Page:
Meredith More, Curator at V&A Dundee, said: “Since 2020 V&A Dundee has reframed displays and interpretation in the Scottish Design Galleries to acknowledge that much of Scotland’s design history is built upon the exploitation of enslaved and colonised people around the world. Tamhane’s new work starts a conversation and allows us to dig deeper into a local story with a huge transnational context. It opens up an important conversation about Dundee's relationship with colonialism and how people across continents have been impacted by it, in many different ways."
Swapnaa Tamhane said: “I think about the role of the hand and the handmade in relation to drawing or making paper from either cotton or jute. I am curious about how this may connect me to the hands of many others across continents who have harvested, processed and manufactured these materials over centuries. After the paper is pressed, I put handmade jute paper under a microscope and could see how the fibres bind together arbitrarily. To me, they become a metaphor for a protest against order and structure. In the commission for V&A Dundee, I wanted to focus in on the lives of women in the Bengali jute industry. Some of them were widows, some were fleeing their homes, some were supplementing the household incomes. Most of the women who worked in the fields to harvest raw jute were undocumented as part of the workforce. The archival images I came across are precious traces of their lives, about which we know very little.”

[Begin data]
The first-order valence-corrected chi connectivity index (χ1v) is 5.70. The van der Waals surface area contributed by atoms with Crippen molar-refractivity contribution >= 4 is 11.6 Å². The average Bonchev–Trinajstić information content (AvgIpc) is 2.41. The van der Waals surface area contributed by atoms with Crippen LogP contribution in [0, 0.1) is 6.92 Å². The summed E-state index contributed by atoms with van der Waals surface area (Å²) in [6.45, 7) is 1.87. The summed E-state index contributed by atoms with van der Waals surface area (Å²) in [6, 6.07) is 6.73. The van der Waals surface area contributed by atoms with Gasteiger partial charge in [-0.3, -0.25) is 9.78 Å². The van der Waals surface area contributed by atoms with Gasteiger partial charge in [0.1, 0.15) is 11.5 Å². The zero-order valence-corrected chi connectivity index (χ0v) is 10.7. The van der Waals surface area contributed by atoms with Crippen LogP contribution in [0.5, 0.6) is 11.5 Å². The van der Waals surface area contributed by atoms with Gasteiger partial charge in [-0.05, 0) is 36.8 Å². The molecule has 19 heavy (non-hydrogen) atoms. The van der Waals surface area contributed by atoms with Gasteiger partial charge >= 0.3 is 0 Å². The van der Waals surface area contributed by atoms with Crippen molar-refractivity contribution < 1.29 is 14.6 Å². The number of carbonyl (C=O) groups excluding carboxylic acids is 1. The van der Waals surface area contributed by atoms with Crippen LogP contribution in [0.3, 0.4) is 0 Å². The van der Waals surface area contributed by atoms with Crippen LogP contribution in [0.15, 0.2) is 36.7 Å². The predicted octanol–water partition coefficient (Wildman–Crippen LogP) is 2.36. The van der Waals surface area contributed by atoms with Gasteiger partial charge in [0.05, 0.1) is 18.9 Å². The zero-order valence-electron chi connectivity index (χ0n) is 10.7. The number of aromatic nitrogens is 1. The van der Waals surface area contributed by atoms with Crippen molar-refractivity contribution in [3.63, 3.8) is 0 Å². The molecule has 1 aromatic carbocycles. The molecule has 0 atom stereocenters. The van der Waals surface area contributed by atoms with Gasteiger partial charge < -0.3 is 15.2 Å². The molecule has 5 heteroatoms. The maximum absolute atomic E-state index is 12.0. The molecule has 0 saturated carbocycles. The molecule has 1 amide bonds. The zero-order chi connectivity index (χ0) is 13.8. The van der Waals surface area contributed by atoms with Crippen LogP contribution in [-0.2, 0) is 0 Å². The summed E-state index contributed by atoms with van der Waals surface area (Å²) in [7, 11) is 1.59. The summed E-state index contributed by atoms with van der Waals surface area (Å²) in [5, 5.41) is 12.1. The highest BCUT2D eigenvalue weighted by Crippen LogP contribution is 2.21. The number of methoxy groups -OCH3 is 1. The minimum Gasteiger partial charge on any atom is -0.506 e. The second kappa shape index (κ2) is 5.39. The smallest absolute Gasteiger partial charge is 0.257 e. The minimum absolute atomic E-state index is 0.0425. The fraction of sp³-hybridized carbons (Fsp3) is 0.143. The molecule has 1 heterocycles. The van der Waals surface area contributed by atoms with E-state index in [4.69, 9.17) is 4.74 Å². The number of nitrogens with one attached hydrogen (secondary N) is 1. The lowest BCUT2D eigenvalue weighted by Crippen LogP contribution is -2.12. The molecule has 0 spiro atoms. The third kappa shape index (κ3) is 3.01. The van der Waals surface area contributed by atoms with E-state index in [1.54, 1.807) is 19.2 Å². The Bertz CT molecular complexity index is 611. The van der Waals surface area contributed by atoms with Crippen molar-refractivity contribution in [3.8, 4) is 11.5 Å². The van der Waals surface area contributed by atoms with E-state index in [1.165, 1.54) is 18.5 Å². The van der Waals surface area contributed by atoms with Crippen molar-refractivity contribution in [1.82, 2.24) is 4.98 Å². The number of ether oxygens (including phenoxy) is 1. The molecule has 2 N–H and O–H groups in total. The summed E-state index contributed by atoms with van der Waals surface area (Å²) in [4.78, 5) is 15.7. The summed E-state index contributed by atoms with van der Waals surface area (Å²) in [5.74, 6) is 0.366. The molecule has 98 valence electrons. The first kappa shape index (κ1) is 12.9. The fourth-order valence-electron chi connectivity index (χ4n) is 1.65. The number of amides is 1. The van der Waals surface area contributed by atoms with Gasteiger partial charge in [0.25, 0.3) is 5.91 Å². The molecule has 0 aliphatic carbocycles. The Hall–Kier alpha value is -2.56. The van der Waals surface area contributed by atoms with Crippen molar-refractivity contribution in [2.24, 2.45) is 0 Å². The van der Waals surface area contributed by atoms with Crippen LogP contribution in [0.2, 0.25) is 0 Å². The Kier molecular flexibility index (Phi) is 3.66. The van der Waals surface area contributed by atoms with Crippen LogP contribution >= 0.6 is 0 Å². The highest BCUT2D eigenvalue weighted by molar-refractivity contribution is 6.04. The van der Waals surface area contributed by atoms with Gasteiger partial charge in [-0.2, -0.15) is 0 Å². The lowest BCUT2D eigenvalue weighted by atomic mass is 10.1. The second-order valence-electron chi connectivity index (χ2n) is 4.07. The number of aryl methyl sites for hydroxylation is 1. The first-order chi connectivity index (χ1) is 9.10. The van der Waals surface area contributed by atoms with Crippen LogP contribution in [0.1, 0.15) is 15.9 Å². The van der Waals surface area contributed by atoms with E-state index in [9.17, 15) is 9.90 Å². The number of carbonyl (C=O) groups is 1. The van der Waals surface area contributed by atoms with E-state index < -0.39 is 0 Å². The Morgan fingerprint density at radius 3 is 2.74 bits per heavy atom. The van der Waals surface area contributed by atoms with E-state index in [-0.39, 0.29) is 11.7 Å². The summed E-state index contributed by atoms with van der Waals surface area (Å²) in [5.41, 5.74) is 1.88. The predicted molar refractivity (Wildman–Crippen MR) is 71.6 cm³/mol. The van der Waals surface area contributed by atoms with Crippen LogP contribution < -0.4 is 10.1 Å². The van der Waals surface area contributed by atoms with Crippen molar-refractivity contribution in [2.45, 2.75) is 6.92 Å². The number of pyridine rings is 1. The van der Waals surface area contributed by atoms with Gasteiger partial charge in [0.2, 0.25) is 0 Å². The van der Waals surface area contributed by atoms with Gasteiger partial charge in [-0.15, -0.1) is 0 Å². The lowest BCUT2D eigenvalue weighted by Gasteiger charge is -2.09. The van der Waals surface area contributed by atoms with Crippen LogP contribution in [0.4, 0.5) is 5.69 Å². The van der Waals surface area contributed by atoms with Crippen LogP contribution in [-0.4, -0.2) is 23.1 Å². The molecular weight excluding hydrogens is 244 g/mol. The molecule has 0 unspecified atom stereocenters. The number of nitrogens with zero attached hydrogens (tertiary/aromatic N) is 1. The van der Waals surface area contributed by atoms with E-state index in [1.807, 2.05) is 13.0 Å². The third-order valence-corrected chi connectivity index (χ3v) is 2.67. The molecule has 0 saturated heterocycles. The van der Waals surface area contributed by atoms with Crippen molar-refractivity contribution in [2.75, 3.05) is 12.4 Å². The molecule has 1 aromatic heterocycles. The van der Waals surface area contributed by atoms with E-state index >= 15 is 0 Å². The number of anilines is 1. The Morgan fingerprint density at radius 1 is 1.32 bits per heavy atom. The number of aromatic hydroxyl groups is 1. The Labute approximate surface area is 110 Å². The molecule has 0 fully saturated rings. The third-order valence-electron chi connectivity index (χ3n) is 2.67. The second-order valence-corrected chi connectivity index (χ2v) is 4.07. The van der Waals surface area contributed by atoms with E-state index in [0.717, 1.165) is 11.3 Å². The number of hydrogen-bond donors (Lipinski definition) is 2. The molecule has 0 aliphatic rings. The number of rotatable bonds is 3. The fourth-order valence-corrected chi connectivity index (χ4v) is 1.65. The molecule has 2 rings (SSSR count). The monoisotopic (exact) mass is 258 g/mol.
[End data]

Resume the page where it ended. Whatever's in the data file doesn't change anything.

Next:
The display is available to see for free as part of V&A Dundee’s Scottish Design Galleries. It has been curated by V&A Dundee and Mother Tongue, a curatorial practice based in Glasgow, who are also developing a programme of complementary content and events.
As part of this, visitors can view the photographs and documents that have inspired Tamhane’s work, along with complementary articles, videos and links, here: https://www.vam.ac.uk/dundee/info/the-golden-fibre-online-resources
The work has been supported by V&A Dundee and the Ontario Arts Council.
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Mother Tongue is a research-led, independent curatorial practice working locally and internationally, formed in 2009 by Tiffany Boyle and Jessica Carden. They produce exhibitions, film programmes, discursive events, essays and publications that challenge the whiteness of Scottish art history narratives. They work with galleries, museums, archives, and festivals and have undertaken residencies in Scotland, Sweden, Finland and Barbados.